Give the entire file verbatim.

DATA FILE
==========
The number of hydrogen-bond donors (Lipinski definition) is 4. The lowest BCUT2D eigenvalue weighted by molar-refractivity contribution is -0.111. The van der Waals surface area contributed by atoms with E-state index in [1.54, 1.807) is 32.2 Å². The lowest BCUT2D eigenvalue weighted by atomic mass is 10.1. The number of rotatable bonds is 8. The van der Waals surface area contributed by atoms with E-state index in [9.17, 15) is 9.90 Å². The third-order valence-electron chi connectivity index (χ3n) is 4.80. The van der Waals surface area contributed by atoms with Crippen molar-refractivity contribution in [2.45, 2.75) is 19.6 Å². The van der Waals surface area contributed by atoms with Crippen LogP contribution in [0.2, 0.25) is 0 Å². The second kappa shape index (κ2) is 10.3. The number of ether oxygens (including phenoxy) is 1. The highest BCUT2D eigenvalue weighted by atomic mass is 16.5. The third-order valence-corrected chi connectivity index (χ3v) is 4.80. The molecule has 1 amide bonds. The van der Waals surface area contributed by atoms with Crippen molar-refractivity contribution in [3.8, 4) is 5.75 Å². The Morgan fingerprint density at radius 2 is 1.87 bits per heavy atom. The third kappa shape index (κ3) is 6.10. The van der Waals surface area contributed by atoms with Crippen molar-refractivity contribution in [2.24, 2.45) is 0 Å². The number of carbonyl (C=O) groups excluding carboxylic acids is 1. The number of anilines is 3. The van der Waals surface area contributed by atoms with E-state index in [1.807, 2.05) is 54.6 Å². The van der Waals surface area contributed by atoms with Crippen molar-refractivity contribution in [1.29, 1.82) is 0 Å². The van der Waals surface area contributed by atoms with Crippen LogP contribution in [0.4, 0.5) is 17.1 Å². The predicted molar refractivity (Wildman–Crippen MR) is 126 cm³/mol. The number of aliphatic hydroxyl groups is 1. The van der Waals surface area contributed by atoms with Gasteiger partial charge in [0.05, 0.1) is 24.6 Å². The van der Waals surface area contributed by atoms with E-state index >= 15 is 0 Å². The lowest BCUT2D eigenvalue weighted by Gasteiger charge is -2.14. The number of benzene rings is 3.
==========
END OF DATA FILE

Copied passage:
The number of hydrogen-bond donors (Lipinski definition) is 4. The lowest BCUT2D eigenvalue weighted by molar-refractivity contribution is -0.111. The van der Waals surface area contributed by atoms with E-state index in [1.54, 1.807) is 32.2 Å². The lowest BCUT2D eigenvalue weighted by atomic mass is 10.1. The number of rotatable bonds is 8. The van der Waals surface area contributed by atoms with E-state index in [9.17, 15) is 9.90 Å². The third-order valence-electron chi connectivity index (χ3n) is 4.80. The van der Waals surface area contributed by atoms with Crippen molar-refractivity contribution in [2.45, 2.75) is 19.6 Å². The van der Waals surface area contributed by atoms with Crippen LogP contribution in [0.2, 0.25) is 0 Å². The second kappa shape index (κ2) is 10.3. The number of ether oxygens (including phenoxy) is 1. The highest BCUT2D eigenvalue weighted by atomic mass is 16.5. The third-order valence-corrected chi connectivity index (χ3v) is 4.80. The molecule has 1 amide bonds. The van der Waals surface area contributed by atoms with Crippen molar-refractivity contribution in [3.8, 4) is 5.75 Å². The Morgan fingerprint density at radius 2 is 1.87 bits per heavy atom. The third kappa shape index (κ3) is 6.10. The van der Waals surface area contributed by atoms with Crippen molar-refractivity contribution in [2.24, 2.45) is 0 Å². The number of carbonyl (C=O) groups excluding carboxylic acids is 1. The number of anilines is 3. The van der Waals surface area contributed by atoms with E-state index in [1.807, 2.05) is 54.6 Å². The van der Waals surface area contributed by atoms with Crippen molar-refractivity contribution in [1.29, 1.82) is 0 Å². The van der Waals surface area contributed by atoms with Crippen LogP contribution in [0.4, 0.5) is 17.1 Å². The predicted molar refractivity (Wildman–Crippen MR) is 126 cm³/mol. The number of aliphatic hydroxyl groups is 1. The van der Waals surface area contributed by atoms with Gasteiger partial charge in [0.05, 0.1) is 24.6 Å². The van der Waals surface area contributed by atoms with E-state index >= 15 is 0 Å². The lowest BCUT2D eigenvalue weighted by Gasteiger charge is -2.14. The number of benzene rings is 3.